“We . . . see Him who has been made for a little while lower than the angels, namely, Jesus, because of the suffering of death crowned with glory and honor, that by the grace of God He might taste death for everyone” (Heb. 2:9).
Jesus Christ was born to die as our substitute.
At this time of year, it is difficult for us to see Jesus other than as a little baby. We of course know why He came, but we usually focus on His death on the cross at another time of year. But we must never forget that He came to die.
Those soft baby hands fashioned by the Holy Spirit in Mary’s womb were made to have two great nails hammered through them. Those little chubby feet were to walk up a hill and be nailed to a cross. That sacred head was made to wear a crown of thorns. His tender body wrapped in swaddling clothes would be pierced by a spear to reveal a broken heart. The death of Christ was no accident; He was born to die.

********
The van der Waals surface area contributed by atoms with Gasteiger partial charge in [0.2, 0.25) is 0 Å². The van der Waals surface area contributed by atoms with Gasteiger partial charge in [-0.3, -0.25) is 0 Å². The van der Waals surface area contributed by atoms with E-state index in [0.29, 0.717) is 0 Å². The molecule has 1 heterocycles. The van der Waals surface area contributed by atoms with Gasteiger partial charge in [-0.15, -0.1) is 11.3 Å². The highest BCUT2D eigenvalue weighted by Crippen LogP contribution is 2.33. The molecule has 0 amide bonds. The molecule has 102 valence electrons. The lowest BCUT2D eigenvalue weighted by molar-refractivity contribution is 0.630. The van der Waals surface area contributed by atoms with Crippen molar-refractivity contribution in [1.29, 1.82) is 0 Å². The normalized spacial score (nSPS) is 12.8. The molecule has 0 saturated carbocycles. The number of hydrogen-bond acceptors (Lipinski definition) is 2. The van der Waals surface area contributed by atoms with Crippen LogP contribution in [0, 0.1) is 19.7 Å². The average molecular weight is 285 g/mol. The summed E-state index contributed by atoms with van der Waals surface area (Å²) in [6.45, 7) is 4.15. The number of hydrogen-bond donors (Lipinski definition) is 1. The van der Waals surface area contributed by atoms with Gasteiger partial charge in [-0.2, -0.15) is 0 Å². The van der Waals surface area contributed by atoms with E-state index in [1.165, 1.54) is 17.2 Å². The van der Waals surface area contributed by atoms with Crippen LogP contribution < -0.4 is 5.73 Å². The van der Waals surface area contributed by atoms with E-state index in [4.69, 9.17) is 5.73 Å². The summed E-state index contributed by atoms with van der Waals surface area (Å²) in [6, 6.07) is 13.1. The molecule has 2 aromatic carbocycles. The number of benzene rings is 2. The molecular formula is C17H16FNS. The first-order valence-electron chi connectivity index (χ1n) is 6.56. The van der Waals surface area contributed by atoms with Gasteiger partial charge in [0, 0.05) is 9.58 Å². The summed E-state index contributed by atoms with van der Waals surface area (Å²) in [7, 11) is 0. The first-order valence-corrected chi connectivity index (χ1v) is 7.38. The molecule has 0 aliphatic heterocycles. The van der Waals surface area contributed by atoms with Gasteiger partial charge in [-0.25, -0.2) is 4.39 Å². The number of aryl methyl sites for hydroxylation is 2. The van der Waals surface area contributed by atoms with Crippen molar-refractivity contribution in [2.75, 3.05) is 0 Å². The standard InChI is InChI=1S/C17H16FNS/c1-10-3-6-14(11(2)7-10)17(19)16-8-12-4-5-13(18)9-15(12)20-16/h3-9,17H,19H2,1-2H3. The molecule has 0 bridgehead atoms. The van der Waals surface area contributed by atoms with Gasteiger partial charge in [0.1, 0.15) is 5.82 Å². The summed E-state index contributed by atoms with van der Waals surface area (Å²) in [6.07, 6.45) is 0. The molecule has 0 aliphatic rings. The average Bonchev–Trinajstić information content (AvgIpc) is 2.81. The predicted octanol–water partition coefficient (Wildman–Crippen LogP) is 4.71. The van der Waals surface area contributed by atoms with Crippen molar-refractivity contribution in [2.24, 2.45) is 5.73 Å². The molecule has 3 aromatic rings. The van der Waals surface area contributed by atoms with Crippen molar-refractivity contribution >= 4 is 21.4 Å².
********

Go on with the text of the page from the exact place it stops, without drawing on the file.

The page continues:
Jesus died to remove the curse so we could regain our dominion. But to do that, He had to come as a man. Even though in doing so He temporarily became lower than the angels, He accomplished something no angel could: our restoration.
The first and foremost reason for the incarnation is that Christ might taste death on behalf of every man and woman. He came to die in our place—to be our substitute. God had two options: Either let us die and pay for our own sins, or allow a substitute to take our punishment and die in our place. He mercifully chose the latter.
It is vital that we affirm the fact of Christ’s substitutionary death because modern liberal theology claims Jesus died merely as an example, like a martyr dying for some cause. But He died as a substitute for you and me. As a result He freed us to live for and with God. Rejoice that the creator of angels, the Lord of hosts, would become lower than His creation for our sakes.
Suggestion for Prayer
Thank the Lord for His willingness to humble Himself to become a man to save you.
For Further Study
Read Psalm 22 and note which verses prophesy Jesus’ suffering on the cross.
From Drawing Near by John MacArthur Copyright © 1993.